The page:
Earlier research set a more conservative upper boundary. Research summarized in a 1996 Letters to Nature article used
“a go/no-go categorization task in which subjects have to decide whether a previously unseen photograph, flashed on for just 20ms, contains an animal….We conclude that the visual processing needed to perform this highly demanding task can be achieved in under 150ms.”
Notably, “subjects had no a priori information about the type of animal to look for, its position or size, or even the number of animals present.”
Let’s restate that for emphasis. People were shown a photograph for 20 milliseconds – 2 1/100th of a second. That’s half the time that a single frame of a movie is on the screen – 42ms. (“Film is truth – 24 times a second”). The visual is taken away, but the eye+brain keep processing for another @130ms before “animal-yes” or “animal-no.”
For a workable comparison, melding these two studies suggests that people can “process” an image within 13ms-150ms.
An editorial observation: both of these studies of visual processing used poor-resolution visuals by contemporary digital-image standards.
The 1996 study used 384×256-pixel images. The 2013 study, somewhat shockingly, used smaller 300×200-pixel images. On-screen images today are routinely anywhere from 600 pixels wide (the antediluvian ‘standard’ in email) to 1920 pixels.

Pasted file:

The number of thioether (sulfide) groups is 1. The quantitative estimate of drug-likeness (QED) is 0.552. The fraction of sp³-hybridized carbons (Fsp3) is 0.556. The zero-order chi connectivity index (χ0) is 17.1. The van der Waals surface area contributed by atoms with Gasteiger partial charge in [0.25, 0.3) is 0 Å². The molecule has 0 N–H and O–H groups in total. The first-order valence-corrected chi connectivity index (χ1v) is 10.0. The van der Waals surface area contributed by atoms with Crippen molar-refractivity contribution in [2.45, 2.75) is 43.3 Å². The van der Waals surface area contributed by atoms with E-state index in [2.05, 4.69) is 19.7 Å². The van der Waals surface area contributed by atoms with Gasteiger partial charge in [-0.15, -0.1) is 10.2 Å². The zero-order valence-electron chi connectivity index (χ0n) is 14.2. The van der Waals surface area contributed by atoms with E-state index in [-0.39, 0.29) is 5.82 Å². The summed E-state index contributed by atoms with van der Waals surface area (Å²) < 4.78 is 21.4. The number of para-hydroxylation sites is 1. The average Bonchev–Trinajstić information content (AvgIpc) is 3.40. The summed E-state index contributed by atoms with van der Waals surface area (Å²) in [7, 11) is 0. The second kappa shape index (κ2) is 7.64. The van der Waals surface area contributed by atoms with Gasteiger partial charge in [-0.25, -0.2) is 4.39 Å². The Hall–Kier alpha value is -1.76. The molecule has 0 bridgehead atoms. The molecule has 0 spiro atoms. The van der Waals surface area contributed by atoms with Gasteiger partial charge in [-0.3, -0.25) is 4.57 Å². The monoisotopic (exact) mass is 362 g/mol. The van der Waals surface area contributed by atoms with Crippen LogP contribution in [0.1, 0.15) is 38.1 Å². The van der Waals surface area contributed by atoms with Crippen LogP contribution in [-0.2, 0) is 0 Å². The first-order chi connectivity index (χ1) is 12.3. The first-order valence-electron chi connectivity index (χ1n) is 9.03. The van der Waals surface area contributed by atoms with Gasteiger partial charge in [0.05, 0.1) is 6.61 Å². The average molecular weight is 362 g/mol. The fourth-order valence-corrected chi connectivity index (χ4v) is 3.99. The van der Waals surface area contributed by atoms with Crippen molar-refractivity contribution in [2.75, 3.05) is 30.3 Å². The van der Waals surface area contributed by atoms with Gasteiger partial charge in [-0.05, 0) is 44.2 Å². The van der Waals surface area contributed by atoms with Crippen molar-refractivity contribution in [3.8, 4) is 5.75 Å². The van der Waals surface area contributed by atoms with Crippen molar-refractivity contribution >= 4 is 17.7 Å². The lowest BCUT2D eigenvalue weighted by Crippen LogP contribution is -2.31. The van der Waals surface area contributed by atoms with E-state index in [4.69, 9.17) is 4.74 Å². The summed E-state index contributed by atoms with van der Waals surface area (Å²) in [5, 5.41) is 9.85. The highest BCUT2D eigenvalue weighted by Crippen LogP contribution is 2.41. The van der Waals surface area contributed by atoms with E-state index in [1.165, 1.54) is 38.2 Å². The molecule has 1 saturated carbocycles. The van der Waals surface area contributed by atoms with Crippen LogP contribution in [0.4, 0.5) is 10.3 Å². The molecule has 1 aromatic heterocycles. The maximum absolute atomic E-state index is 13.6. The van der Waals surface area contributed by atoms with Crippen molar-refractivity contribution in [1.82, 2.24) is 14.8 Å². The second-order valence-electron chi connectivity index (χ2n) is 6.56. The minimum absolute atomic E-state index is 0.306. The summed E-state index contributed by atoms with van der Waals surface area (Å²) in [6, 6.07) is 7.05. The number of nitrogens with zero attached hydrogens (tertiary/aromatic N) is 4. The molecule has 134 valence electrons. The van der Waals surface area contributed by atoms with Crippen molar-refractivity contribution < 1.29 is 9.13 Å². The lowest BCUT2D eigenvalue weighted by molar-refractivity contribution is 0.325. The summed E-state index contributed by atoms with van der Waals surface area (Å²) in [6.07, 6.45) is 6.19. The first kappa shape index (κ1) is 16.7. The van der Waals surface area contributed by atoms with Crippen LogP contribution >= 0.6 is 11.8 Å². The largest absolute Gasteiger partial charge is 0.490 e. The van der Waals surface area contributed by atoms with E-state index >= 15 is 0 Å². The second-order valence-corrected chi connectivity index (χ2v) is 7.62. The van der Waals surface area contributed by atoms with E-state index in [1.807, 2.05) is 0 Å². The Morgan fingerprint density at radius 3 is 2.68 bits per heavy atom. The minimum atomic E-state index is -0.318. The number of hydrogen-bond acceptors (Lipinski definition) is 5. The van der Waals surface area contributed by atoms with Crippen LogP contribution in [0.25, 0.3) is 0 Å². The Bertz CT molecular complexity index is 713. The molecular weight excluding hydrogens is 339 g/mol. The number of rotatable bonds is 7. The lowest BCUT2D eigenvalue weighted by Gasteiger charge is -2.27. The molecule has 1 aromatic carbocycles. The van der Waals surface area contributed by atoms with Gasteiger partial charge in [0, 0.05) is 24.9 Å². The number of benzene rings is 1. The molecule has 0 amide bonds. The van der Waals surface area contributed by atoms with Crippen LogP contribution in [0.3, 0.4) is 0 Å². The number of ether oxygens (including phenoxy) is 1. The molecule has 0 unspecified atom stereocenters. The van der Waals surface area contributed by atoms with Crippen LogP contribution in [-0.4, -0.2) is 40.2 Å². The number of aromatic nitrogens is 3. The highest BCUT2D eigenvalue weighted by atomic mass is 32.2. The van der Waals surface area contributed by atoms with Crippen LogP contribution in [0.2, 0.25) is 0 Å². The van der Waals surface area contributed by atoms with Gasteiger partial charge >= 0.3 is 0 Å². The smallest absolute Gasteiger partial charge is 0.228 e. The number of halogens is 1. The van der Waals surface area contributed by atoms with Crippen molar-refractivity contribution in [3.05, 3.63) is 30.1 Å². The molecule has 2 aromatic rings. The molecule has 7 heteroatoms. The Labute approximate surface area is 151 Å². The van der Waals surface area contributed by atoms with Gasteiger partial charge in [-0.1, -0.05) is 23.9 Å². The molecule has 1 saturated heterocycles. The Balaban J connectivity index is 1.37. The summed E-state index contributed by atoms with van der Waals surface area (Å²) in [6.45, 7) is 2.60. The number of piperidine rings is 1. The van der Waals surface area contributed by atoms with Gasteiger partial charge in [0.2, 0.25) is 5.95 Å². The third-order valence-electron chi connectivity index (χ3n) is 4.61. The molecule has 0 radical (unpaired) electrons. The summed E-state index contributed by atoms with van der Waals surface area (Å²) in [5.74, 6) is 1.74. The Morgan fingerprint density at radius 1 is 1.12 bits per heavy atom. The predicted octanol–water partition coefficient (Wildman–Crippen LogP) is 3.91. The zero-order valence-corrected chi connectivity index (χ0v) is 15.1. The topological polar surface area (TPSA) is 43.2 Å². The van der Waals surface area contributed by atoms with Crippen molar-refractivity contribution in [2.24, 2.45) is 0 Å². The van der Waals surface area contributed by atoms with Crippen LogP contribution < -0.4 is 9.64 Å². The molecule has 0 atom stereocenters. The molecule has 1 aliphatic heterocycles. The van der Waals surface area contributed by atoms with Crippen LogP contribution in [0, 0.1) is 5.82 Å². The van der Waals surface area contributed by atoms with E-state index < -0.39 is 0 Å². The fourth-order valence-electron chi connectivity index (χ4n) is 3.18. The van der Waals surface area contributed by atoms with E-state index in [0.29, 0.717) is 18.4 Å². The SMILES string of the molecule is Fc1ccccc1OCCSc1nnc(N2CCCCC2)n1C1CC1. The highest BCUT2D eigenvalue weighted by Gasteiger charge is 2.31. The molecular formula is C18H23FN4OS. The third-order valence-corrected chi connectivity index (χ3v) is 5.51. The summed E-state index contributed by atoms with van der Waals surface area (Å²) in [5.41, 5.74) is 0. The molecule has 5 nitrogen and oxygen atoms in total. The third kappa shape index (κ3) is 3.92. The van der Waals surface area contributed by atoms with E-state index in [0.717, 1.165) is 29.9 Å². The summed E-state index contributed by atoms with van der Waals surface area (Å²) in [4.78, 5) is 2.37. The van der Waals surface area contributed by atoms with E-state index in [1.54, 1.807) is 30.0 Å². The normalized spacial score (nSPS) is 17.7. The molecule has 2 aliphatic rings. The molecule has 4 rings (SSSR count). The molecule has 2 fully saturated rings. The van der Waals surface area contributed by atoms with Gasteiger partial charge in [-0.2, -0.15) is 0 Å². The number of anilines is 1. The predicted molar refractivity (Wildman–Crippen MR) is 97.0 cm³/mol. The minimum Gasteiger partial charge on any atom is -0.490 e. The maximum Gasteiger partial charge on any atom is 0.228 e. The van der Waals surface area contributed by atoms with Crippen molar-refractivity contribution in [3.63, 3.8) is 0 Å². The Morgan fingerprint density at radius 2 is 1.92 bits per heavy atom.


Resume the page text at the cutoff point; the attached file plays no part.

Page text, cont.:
In both studies, participants had less detail hitting their retinas than the average reader would now. Assuming that more visual detail gives the brain more to work with, one might expect image-processing speed to be faster in common marketing-content situations.
Visual and language processing compared
It’s reasonable to say that the language processing expected of marketing-copy readers is sentence-level, not word-level. As a result, comparing visual processing to language processing requires some flag-in-the-sand decisions about sentence length.
US press associations developed readability tables with targets from 8-word sentences (easy) to 29+ (very difficult.) We’ll plant the sentence-length markers from 8 words to 25 words (‘difficult’) for this analysis.
The final comparison of image-processing to sentence-processing looks like this: